A law student starts working as nightwatchman at Department of Forensic Medicine in Copenhagen. His mad friend gets him on a game of dare that escalates. As a serial-killer's victims start piling up at work, he becomes a suspect.
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A law student takes a job as the night-watchman in a morgue, thinking that he will have much time to study, with his biggest problem being his paranoia in this scary setting. Meanwhile, a serial killer is on the loose and the student ends up getting mixed up with one of the murders, becoming a suspect.Written by
In the Hungarian dub of the film, the 1987 Miramax logo appears at the beginning of the film, instead of the 1998 Miramax skyline logo See more »
The original cut of the film was just about 2 1/2 hours and included a different score and different opening sequence which was just an extended version of the two couples having dinner together followed by an extended scene at the local pub. The entire subplot of discussion of marriage between Lauren Graham and Josh Brolin's characters was cut, including a sequence at the end where they are married at a double wedding alongside Patricia Arquette and Ewan McGregor's characters. This version also included an extended restaurant scene with Joyce and more contact between her and Martin throughout the film, including a much more graphic death sequence in Joyce's apartment. See more »
A college guy (Ewan McGregor) takes a nighttime job at a morgue, at just the time that a murderer happens to be on the loose. It's a standard serial killer film, and it's populated with photogenic college students and predictably weird-looking morgue workers. The film contains the usual, and tiresome, cinematic clichés and hackneyed plot devices. It also contains lots of plot holes. The killer is revealed to the audience way before the conclusion, resulting in a finale that is anticlimactic. None of the characters are particularly interesting. They struck me as being stereotypes. If the film contains a theme or "message", I certainly did not pick up on it.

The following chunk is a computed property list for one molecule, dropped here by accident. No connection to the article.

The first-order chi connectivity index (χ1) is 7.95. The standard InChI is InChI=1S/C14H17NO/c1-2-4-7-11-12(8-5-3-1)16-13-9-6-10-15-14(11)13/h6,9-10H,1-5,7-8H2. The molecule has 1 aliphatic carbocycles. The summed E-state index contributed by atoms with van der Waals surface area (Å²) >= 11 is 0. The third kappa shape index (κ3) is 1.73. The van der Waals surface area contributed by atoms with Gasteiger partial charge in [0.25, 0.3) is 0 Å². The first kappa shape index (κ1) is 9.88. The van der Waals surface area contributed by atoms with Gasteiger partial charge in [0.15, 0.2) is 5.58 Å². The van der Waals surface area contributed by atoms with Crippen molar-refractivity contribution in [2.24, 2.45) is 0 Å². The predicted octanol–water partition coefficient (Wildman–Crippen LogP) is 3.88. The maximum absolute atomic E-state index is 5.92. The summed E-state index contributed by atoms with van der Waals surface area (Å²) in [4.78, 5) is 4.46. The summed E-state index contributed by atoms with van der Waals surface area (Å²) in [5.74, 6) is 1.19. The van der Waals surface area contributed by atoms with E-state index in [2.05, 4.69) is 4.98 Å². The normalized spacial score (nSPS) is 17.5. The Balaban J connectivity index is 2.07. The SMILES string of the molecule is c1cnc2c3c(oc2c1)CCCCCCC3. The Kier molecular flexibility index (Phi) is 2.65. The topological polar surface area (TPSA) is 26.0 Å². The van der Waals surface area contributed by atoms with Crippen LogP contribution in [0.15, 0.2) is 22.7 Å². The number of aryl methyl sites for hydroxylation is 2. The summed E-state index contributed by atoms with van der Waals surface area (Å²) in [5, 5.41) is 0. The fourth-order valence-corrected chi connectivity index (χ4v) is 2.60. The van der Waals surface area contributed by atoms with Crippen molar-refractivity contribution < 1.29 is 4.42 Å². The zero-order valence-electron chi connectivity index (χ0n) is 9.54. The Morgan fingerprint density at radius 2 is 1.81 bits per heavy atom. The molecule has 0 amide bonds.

Acting is average, to slightly below average. McGregor looks like he's having a good time with the script. The music, the lighting, and the sound effects all try to manipulate the audience into a sense of fright. Production design is adequate, if unremarkable.
"Nightwatch" might appeal to kids who have not seen many horror films. For everyone else, the film has little to offer.
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